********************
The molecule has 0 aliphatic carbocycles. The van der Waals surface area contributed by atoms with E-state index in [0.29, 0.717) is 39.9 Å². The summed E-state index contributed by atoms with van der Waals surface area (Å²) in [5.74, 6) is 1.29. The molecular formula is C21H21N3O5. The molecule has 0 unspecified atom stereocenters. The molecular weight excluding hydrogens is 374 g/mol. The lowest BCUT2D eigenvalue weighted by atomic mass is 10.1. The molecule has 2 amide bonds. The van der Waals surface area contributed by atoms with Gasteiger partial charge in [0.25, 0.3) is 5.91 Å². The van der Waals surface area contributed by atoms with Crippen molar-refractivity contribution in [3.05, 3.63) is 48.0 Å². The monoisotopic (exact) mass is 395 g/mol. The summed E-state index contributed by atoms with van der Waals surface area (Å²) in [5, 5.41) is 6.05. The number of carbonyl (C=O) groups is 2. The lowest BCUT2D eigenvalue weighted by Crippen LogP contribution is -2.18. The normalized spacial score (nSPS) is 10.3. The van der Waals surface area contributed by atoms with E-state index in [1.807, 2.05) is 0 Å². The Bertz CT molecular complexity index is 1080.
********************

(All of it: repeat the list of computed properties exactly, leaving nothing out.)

The molecule has 0 aliphatic carbocycles. The van der Waals surface area contributed by atoms with E-state index in [0.29, 0.717) is 39.9 Å². The summed E-state index contributed by atoms with van der Waals surface area (Å²) in [5.74, 6) is 1.29. The molecular formula is C21H21N3O5. The molecule has 0 unspecified atom stereocenters. The molecular weight excluding hydrogens is 374 g/mol. The lowest BCUT2D eigenvalue weighted by atomic mass is 10.1. The molecule has 2 amide bonds. The van der Waals surface area contributed by atoms with Gasteiger partial charge in [0.25, 0.3) is 5.91 Å². The van der Waals surface area contributed by atoms with Crippen molar-refractivity contribution in [3.05, 3.63) is 48.0 Å². The monoisotopic (exact) mass is 395 g/mol. The summed E-state index contributed by atoms with van der Waals surface area (Å²) in [5, 5.41) is 6.05. The number of carbonyl (C=O) groups is 2. The lowest BCUT2D eigenvalue weighted by Crippen LogP contribution is -2.18. The normalized spacial score (nSPS) is 10.3. The van der Waals surface area contributed by atoms with E-state index in [1.807, 2.05) is 0 Å². The Bertz CT molecular complexity index is 1080.